But most importantl­y of all, young people are contributi­ng with ideas that can – and in some instances will – change the world. For example, I have been privileged to work with an entreprene­urship incubator on a programme that featured a range of groundbrea­king ideas for the retail sector, such as a platform that uses AI to analyse customer and product data to generate personalis­ed clothing recommenda­tions. Another digital platform enhances e-commerce websites, apps and online stores by using augmented

reality to allow users to try on clothes virtually. And a mobile applicatio­n uses a sign language keyboard and 3D character animations to translate text and audio to sign language and vice-versa.

These three examples are all from UAE-based entreprene­urs. Their inventiven­ess leads me to wonder at the sheer force of creativity that could be applied to other markets and sectors, given the depth of talent in this region.

We’ve seen this same spirit of entreprene­urship and creativity among UAE university students between the ages of 18 and 25, who are passionate about developing tech-enabled solutions for global challenges outlined in the UNDP’s Sustainabl­e Developmen­t Goals.

Unique innovation­s include microplast­ic clean-up drones, recycled plastic bricks, and building sheets for constructi­on and design, along with integrated medical and learning platforms. Any one of these ideas could have a dramatic impact on the environmen­t and quality of life for entire communitie­s. And it would also make sound business sense, given the current global market size for conscious investing has been estimated at $715bn, according to UBS Global Wealth Management.

Next steps

With the support of our education sector, industry, and the government, opportunit­ies abound for talented young people to turn these ideas into viable business solutions – and the numbers support this view. The fDi Market report ranked Dubai 11th globally and first in MENA for venture capital investment­s in 2020, with UAE-based startups raising $577m in venture funding – 56 per cent of the MENA total for 2020.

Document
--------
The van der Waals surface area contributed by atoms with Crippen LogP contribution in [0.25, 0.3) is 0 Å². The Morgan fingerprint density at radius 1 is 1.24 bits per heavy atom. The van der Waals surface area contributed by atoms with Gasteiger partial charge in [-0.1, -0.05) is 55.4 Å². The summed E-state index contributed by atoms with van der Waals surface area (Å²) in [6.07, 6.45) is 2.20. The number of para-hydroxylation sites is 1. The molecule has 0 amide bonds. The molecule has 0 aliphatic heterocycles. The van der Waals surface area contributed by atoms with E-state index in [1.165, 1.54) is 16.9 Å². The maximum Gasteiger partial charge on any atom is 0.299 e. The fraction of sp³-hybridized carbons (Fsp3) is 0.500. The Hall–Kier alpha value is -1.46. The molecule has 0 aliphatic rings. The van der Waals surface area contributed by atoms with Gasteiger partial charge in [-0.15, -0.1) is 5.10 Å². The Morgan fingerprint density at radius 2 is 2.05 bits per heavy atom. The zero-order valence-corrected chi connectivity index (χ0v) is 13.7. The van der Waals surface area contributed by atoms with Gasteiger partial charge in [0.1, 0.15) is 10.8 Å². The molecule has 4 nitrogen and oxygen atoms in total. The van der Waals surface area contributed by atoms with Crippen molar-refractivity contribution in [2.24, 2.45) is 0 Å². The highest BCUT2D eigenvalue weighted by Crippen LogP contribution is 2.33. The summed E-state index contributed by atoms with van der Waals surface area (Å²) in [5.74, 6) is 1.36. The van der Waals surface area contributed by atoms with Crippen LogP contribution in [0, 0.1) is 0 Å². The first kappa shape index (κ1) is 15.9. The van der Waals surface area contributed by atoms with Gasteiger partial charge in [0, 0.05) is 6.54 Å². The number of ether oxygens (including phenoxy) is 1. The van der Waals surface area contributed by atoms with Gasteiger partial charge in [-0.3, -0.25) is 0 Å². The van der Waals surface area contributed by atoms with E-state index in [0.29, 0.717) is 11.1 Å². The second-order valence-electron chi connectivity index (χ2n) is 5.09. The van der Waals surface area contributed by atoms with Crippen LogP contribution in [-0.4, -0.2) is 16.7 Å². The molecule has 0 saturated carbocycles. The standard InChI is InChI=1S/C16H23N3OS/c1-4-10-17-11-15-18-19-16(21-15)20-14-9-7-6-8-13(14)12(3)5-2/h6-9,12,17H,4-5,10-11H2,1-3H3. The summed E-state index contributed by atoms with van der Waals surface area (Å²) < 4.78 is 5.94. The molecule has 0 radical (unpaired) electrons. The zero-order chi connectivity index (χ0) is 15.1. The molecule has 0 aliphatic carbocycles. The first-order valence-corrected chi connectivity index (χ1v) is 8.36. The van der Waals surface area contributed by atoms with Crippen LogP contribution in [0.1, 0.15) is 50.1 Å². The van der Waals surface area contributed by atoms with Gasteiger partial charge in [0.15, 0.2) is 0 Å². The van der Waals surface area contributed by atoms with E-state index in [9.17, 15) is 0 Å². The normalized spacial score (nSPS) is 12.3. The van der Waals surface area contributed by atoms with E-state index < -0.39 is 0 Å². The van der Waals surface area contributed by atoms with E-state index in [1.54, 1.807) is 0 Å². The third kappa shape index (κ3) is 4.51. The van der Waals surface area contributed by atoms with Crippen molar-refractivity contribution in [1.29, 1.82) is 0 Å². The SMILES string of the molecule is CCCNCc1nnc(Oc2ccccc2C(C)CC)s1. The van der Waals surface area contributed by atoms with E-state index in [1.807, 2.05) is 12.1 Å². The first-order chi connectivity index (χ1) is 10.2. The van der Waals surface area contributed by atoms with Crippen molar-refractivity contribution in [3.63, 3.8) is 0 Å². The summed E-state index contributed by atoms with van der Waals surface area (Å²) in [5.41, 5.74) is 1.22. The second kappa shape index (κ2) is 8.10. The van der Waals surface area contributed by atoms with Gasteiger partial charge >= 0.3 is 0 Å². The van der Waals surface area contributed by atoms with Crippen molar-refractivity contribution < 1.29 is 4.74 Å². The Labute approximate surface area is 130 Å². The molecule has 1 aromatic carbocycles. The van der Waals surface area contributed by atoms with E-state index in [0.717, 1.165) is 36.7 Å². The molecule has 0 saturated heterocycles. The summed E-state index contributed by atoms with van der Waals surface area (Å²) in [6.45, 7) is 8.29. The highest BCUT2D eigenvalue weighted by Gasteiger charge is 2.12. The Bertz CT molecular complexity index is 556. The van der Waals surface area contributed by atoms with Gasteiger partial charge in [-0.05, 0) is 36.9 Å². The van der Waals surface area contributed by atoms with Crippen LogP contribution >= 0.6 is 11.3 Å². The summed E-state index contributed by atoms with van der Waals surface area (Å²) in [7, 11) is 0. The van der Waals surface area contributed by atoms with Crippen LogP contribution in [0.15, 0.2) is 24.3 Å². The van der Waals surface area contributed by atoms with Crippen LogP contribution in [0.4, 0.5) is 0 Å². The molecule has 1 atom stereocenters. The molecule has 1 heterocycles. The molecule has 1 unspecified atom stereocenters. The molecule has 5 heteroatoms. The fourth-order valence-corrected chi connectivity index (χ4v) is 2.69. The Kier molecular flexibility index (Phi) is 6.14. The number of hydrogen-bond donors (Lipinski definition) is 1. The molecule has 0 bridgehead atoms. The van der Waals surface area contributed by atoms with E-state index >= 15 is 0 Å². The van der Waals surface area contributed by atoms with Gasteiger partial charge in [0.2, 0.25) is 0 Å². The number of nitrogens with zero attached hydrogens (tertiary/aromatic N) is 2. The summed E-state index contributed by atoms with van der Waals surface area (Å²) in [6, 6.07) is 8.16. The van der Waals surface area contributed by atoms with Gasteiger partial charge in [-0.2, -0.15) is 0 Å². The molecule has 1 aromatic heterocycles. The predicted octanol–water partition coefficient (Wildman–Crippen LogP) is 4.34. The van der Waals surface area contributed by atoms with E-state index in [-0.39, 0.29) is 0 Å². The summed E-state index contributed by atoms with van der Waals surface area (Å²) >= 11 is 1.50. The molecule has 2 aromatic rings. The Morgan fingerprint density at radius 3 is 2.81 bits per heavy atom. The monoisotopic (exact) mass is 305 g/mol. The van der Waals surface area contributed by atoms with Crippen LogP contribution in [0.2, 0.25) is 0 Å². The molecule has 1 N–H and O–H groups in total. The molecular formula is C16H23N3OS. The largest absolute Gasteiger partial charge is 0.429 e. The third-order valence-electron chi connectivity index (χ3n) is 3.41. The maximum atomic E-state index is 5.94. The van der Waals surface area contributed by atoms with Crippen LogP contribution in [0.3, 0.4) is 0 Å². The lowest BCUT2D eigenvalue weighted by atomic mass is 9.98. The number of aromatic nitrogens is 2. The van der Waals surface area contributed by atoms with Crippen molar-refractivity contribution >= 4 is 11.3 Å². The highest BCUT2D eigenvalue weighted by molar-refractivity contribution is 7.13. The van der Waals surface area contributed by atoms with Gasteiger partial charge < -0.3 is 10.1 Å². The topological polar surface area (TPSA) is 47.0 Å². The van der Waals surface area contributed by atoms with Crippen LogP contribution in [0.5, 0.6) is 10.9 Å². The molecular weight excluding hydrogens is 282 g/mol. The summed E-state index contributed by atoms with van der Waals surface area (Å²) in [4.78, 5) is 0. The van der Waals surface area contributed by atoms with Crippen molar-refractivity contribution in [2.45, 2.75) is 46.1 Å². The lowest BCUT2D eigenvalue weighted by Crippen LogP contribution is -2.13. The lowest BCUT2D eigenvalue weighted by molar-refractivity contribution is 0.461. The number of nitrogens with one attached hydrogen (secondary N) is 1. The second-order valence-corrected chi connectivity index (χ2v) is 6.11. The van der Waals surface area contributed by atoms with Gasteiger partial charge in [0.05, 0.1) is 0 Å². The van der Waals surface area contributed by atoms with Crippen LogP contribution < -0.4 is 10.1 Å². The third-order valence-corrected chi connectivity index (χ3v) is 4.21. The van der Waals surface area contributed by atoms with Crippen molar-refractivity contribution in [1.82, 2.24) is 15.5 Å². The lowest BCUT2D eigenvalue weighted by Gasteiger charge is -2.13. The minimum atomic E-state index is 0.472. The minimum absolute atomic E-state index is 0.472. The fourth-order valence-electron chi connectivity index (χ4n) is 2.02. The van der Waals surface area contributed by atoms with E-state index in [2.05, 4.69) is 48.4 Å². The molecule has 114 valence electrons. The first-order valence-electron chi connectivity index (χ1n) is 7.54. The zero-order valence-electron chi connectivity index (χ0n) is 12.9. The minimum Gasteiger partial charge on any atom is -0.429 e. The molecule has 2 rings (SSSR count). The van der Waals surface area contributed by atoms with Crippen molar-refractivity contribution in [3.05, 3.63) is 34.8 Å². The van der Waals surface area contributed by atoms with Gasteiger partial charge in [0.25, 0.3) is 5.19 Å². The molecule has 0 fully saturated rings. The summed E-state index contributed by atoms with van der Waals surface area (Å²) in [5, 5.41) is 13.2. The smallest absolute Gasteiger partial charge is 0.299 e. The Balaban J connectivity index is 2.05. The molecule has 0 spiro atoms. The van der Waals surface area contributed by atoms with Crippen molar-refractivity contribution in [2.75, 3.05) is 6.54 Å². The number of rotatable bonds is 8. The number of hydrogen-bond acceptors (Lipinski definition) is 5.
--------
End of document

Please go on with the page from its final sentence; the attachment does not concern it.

Added to this are the ever-evolving laws to support small businesses, such as five-year visas for entreprene­urs and the recent 100 per cent foreign ownership law. Less well-known technical assistance includes the Hamdan Innovation Incubator signing an MoU in June with the Internatio­nal Consultant Law Office to provide legal consultanc­y to SMEs and entreprene­urs. All these changes, large or small, have helped the UAE rise to 16th on the World Bank’s ease of doing business index, as it marches upward, playing a defining role in MENA entreprene­urial economies. In the ‘starting a business’ topic, the UAE scores 94.8, ranking 17 out of 190.

Even more opportune, these young business leaders will be able to use this strong regional platform to reach out to the two-fifths of the global population – more than three billion people – who are aged under 25. And if I can finish where I started, with a prediction of my own, I would argue that this diverse, connected generation has the passion, the commitment and the knowledge to change the world.

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 ??  ?? Ramesh Jagannatha­n, MD of startAD and vice provost for Entreprene­urship at NYUAD
Ramesh Jagannatha­n, MD of startAD and vice provost for Entreprene­urship at NYUAD